DENVER (AP) — A La Niña weather pattern combined warm humid air from the Gulf of Mexico, possibly irrigated by climate change, and decades of eastward shift of hurricanes to create the unusual early and deadly storm system that hit it. Alabama Thursday, meteorologists said.
And it could be the start of a bad hurricane year, an expert says.
Victor Gensini, a professor of meteorology at Northern Illinois University who studies hurricane patterns, said early signals that could change “show that the overall pattern is favorable for an above-average hurricane year.”
Gensini said his concern is mostly based on historical patterns and changes in atmospheric conditions that occurred when La Nina, a natural cooling of the Pacific that changed weather around the world, dissipated as predicted to happen in a few months.
A NECESSARY COMBINATION
For hurricanes to form, two major components are often needed that are not at high enough levels at the same time: wet storm instability and wind shear, which is the difference in wind speeds and directions at different altitudes.
“The cutoff is a guarantee” this time of year, said Harold Brooks, a senior scientist at the National Oceanic and Atmospheric Administration’s National Severe Storms Laboratory. “What if, when you get moisture you can have a (storm) system. That’s the stuff that’s usually missing at this time of year.”
Gensini said the cold front follows a classic fluctuation in jet stream (atmospheric rivers that move air systems) seen in La Nina winters. La Nina winters tend to produce more hurricanes, and NOAA this week said preliminary figures show 1,331 hurricanes in 2022, a La Nina year, 9% more than the average.
“If you’re going to get tornadoes in January, it’s this kind of setup that will produce them,” Gensini said.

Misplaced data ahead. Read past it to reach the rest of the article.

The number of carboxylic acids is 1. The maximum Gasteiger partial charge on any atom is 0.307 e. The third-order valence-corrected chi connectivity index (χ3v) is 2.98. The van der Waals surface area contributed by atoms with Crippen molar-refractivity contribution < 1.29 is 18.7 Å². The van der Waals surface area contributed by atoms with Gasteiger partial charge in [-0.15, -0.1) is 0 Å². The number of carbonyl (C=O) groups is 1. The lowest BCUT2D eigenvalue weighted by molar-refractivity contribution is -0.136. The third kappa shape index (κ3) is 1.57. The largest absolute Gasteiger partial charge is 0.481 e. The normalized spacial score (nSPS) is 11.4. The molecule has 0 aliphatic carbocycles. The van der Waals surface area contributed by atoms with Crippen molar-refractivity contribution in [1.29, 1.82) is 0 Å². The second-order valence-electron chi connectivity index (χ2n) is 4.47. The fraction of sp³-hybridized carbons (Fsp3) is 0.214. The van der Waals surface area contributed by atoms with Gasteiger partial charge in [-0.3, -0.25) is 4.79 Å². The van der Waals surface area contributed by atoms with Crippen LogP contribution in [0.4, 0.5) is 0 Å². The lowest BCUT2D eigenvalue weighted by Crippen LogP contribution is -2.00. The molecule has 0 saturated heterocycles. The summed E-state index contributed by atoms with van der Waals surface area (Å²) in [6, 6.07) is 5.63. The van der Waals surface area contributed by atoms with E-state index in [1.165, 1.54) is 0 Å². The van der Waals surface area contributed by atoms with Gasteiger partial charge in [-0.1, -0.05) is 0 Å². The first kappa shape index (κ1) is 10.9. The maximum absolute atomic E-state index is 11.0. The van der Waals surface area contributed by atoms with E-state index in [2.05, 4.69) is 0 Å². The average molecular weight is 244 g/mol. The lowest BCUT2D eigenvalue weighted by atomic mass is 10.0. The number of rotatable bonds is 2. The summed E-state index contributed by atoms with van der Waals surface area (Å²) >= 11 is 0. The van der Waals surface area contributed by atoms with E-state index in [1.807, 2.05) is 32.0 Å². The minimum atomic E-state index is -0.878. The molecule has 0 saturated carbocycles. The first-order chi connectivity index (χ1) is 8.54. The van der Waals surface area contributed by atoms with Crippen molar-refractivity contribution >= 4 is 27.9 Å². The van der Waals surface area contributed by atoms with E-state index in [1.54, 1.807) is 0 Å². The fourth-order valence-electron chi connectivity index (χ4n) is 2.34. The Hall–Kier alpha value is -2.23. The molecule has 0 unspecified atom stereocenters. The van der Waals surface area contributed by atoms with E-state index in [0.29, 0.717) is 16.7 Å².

Still, there’s no hurricane without moisture.
HOT HUMID AIR
Humidity measurements in Alabama air are about twice what they should be at this time of year, and more like May in Tornado Alley, an area that stretches from Texas to South Dakota and is known to be prone to hurricanes. That’s more than enough for a hurricane.
Hot humid air is coming from the Gulf of Mexico and “it’s a climate change signal,” he said.
Gensini pointed to NOAA measurements of water temperature in the Gulf on a computer screen and said: “Look at that number. 70 (21 degrees Celsius). 70. 70. This is ridiculous. That’s well above average for this time of year.” The warm water nearby squeezed the air.
“It’s the La Nina-type system you might expect, but it’s boosted by the abnormally warm Gulf of Mexico sea surface temperatures,” Gensini said.
Gensini said the warm moist air hits the cold front and rises like a ramp, and the hurricane-forming mix begins.
TORNADOS HIKE EAST
In the last few decades, a new pattern of hurricane activity has emerged.
According to a 2018 study by Gensini and Brooks, there are fewer tornadoes on Tornado Road and more east of the Mississippi River in the Southeast.
Hurricane activity is increasing the most in parts of Mississippi, Arkansas, Tennessee, Louisiana, Alabama, Kentucky, Missouri, Illinois, Indiana, Wisconsin, Iowa and Ohio, and Michigan. The biggest drop in tornado numbers is in Texas, but despite the decrease, Texas still receives the most tornadoes of any state.
Gensini said his lab is working this summer to try to figure out why.
Brooks and Gensini said a nasty side effect of hurricanes moving east is that they move from less populated areas to more populated areas.
Brooks said that in Tornado Alley, a tornado can travel for miles and hit nothing and no one, so it wouldn’t be a problem. But in the East it is not so. People and buildings are on the way.
And people on the road are more vulnerable.
“There’s more poverty in the Southeast, there’s more mobile home population,” which is one of the most dangerous places to be in a hurricane, Brooks said.
Also, because of storm tracks or the routes that storms take due to wind and weather conditions, the more hurricanes hit to the east, the more likely they are to strike later in the day or even at night, when people are asleep or not heeding the warnings. Gensini said.
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